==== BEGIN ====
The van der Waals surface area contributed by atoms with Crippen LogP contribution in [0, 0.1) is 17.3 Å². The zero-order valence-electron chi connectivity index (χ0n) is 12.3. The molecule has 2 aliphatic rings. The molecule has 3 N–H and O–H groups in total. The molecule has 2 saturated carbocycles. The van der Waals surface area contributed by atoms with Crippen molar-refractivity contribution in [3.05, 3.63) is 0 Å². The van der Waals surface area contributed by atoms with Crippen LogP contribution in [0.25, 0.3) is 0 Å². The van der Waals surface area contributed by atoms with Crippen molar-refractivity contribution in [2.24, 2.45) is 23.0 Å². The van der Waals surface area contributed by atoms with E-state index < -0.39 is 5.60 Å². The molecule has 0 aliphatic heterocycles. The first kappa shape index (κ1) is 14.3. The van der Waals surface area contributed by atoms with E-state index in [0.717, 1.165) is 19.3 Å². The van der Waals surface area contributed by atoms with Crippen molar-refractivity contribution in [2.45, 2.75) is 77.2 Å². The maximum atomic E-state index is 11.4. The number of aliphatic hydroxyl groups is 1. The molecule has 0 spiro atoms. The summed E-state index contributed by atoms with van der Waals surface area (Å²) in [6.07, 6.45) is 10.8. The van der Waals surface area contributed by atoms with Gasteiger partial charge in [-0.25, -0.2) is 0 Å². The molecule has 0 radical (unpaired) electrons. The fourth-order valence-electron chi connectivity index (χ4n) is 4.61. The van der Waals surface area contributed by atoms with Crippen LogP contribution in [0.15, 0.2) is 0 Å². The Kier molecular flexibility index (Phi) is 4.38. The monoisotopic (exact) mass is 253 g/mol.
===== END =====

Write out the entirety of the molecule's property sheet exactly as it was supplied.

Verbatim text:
The van der Waals surface area contributed by atoms with Crippen LogP contribution in [0, 0.1) is 17.3 Å². The zero-order valence-electron chi connectivity index (χ0n) is 12.3. The molecule has 2 aliphatic rings. The molecule has 3 N–H and O–H groups in total. The molecule has 2 saturated carbocycles. The van der Waals surface area contributed by atoms with Crippen molar-refractivity contribution in [3.05, 3.63) is 0 Å². The van der Waals surface area contributed by atoms with Crippen LogP contribution in [0.25, 0.3) is 0 Å². The van der Waals surface area contributed by atoms with Crippen molar-refractivity contribution in [2.24, 2.45) is 23.0 Å². The van der Waals surface area contributed by atoms with E-state index < -0.39 is 5.60 Å². The molecule has 0 aliphatic heterocycles. The first kappa shape index (κ1) is 14.3. The van der Waals surface area contributed by atoms with E-state index in [0.717, 1.165) is 19.3 Å². The van der Waals surface area contributed by atoms with Crippen molar-refractivity contribution in [2.45, 2.75) is 77.2 Å². The maximum atomic E-state index is 11.4. The number of aliphatic hydroxyl groups is 1. The molecule has 0 spiro atoms. The summed E-state index contributed by atoms with van der Waals surface area (Å²) in [6.07, 6.45) is 10.8. The van der Waals surface area contributed by atoms with Gasteiger partial charge in [-0.25, -0.2) is 0 Å². The molecule has 0 radical (unpaired) electrons. The fourth-order valence-electron chi connectivity index (χ4n) is 4.61. The van der Waals surface area contributed by atoms with Crippen LogP contribution in [0.15, 0.2) is 0 Å². The Kier molecular flexibility index (Phi) is 4.38. The monoisotopic (exact) mass is 253 g/mol.